Several limitations should be considered when interpreting our findings. The initial retrospective identification of ADHD cases in the birth cohort may have been incomplete. However, comprehensive access to relevant information from school and medical records and use of rigorous research criteria suggest that it is unlikely that we missed a significant number of childhood ADHD cases.34 The total number of deaths in the cohort was relatively small, potentially limiting our ability to detect differences in the rates of early death. However, the rate of death from suicide was significantly higher among ADHD cases than controls. Also, a larger, population-based, prospective study of this outcome would likely be impractical in other settings. We were not able to determine the rate of incarceration of all non-ADHD cases in the birth cohort, but reported this outcome for ADHD cases to describe their status at the time of recruitment for the prospective, adult study. Our prospective outcome study included 61% of the original cohort of childhood ADHD cases; however, participants and nonparticipants differed only on high school graduation rates. We ascertained adult ADHD and other psychiatric disorders on the basis of subject responses to a standardized, neuropsychiatric interview. Barkley et al23 found that self-report of ADHD symptoms is more accurate in mature adults than it is in children or adolescents. While the use of a normative cutoff of 2 SDs has not been empirically validated, this approach was used by Barkley et al,4 reflecting a common standard for identifying clinically significant symptom thresholds for neurodevelopmental disorders. Our use of a 2-SD cutoff is also consistent with the finding that DSM-IV TR thresholds may not be appropriate to diagnose adult ADHD, because they are not developmentally referenced in adults.4 Finally, at the time of our original, retrospective study, Rochester, Minnesota, was primarily a white, middle class community, so inferences to other populations may be limited. Nevertheless, the residents of Rochester have excellent access to medical care and comprise a homogeneous population (95% white), thereby minimizing the confounding effects of socioeconomic status, ethnicity, and race on the study questions. It is possible, if not likely, that the magnitude of the adverse outcomes in this cohort would be even greater in populations with additional challenges such as higher rates of poverty.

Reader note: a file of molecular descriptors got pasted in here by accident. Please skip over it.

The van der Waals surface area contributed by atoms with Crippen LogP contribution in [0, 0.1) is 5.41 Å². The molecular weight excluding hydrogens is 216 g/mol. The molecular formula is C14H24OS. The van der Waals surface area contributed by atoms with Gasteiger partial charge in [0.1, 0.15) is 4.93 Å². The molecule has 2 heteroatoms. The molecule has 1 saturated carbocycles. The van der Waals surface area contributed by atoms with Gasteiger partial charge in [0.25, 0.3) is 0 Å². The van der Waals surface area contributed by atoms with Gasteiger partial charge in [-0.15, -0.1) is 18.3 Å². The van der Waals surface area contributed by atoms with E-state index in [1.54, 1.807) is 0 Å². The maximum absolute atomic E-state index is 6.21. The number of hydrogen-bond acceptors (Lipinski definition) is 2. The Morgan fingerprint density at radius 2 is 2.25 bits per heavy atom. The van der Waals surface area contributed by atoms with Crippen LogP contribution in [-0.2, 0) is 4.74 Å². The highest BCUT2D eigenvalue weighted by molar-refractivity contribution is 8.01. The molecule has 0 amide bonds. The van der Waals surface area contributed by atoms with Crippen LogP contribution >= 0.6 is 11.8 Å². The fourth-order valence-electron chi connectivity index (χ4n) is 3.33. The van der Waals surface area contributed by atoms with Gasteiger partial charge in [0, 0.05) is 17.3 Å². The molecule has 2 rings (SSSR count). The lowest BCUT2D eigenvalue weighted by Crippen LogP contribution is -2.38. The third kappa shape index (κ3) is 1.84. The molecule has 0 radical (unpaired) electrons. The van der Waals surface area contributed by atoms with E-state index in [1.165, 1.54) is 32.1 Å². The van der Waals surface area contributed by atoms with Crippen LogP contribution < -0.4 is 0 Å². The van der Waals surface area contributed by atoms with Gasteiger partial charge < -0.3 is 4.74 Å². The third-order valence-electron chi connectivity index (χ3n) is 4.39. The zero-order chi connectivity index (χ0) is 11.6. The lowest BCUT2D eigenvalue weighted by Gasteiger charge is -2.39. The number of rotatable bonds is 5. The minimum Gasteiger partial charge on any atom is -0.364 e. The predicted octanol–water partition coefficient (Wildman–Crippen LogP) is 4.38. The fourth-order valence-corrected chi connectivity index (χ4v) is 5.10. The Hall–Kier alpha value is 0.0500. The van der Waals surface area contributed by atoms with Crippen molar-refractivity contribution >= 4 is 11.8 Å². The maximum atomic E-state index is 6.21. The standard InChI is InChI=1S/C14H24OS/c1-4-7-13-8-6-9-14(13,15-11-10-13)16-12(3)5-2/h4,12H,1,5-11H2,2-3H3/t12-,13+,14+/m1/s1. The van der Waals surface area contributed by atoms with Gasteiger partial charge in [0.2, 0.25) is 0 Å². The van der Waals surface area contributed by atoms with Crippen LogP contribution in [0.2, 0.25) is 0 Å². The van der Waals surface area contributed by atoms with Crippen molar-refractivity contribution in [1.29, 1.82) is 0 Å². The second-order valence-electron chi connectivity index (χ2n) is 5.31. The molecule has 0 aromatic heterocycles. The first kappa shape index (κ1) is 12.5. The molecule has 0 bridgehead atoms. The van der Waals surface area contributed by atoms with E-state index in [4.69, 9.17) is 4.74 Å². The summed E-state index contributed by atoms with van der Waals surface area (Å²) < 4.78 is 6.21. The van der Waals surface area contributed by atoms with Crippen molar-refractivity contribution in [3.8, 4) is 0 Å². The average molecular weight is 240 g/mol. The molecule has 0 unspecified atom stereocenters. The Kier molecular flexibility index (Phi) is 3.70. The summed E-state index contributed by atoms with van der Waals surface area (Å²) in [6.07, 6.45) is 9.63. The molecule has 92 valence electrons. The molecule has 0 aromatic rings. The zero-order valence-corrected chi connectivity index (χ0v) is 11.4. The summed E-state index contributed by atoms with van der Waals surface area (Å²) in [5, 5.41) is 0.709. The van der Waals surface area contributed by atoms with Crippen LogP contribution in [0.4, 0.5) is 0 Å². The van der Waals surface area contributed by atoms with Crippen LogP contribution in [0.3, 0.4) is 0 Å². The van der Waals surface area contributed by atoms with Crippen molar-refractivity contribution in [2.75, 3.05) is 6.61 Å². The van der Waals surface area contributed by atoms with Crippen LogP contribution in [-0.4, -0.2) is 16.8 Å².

These findings have important implications for the effectiveness of care provided to children with ADHD and the system of care to meet the needs of individuals with ADHD across the lifespan. It is concerning that only a minority of children with ADHD reaches adulthood without suffering serious adverse outcomes, suggesting that the care of childhood ADHD is far from optimal. Our results also indicate that clinicians, insurers, and health care systems must be prepared to provide appropriate care for adults with ADHD.
We thank study coordinators Candice Klein and Ann Van Oosten for their efforts in subject recruitment and conduct of the study assessments.
Dr Barbaresi conceptualized and designed the study, drafted the initial manuscript, and approved the final manuscript as submitted; Dr Colligan participated in the conceptualization, design, and conduct of the study, reviewed and revised the manuscript, and approved the final manuscript as submitted; Ms Weaver participated in the design of the study, carried out the initial analyses, revised and reviewed the manuscript, and approved the final manuscript as submitted; Dr Voigt participated in the design of the study, revised and reviewed the manuscript, and approved of the final manuscript as submitted; Ms Killian participated in the initial analyses, revised and reviewed the manuscript, and approved of the final manuscript as submitted; and Dr Katusic conceptualized and designed the study, revised and reviewed the manuscript, and approved of the final manuscript as submitted.
FINANCIAL DISCLOSURE: The authors have indicated they have no financial relationships relevant to this article to disclose.
FUNDING: Supported by Public Health Service research grants MH076111, HD29745, and AG034676. Pilot work for the prospective portion of the project was funded by an investigator-initiated grant from McNeil Consumer and Specialty Pharmaceuticals.